We are now into week three of “debacle” year 11, also known as the BCS era. While history claims otherwise, like it or not, earning a BCS bid is our primary measure of success. Sure there are the undefeated 2004s, some conference champs who are snubbed, Independents not named Notre Dame and those who play Big 12 teams in the first four weeks, but for the most part, are those who've failed to make it thus far considered lower on the football program totem pole? I dare to ask...
For the sake of brevity, I'll single out the big six conferences in D1 football, or, as some would say, the upper echelon of D1. In the 11 previous seasons there has been 37 out of 65 teams to reach the holy grail of post-season play out of the six major conferences.
My question is, are these teams considered inferior programs because of their absence BCS bowl games? Let me break it down...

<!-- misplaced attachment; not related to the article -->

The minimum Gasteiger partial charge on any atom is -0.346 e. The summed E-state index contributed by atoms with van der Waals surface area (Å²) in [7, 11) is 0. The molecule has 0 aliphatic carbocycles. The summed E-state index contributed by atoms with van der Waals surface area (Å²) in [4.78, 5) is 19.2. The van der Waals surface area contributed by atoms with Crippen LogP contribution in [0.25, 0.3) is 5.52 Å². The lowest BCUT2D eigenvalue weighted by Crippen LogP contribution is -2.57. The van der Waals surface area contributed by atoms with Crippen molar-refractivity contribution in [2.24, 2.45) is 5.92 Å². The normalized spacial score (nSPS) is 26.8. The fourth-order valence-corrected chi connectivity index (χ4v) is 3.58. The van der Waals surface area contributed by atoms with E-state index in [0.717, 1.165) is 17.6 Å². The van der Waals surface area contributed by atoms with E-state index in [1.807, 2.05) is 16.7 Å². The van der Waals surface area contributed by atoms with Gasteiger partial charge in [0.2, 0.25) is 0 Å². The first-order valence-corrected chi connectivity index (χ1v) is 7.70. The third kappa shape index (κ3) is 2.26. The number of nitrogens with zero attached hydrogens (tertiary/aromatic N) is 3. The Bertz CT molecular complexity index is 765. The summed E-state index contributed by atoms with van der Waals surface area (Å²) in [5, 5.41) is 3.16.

Those who have failed by BCS standards:
Big Ten – Indiana, Minnesota, Michigan State, Northwestern
SEC – Kentucky, South Carolina, Vanderbilt, Arkansas, Ole Miss, Mississippi State
Big 12 – Iowa State, Mizzou, Baylor, Oklahoma State, Texas Tech
Pac-10 – Arizona, Arizona State, Cal
Big East – USF, Rutgers, UConn
ACC – Boston College, Clemson, Duke, Georgia Tech, UNC, NC State, Virginia
Now let me make myself abundantly clear..I'm not calling these programs out as inferior. I'm just wondering if, by BCS standards, are these teams considered irrelevant until they reach that landmark? More so, if this is how we are to measure success, then is it the best system possible, leaving out the likes of Texas Tech, Mizzou and Cal who has had tremendous success in recent years?
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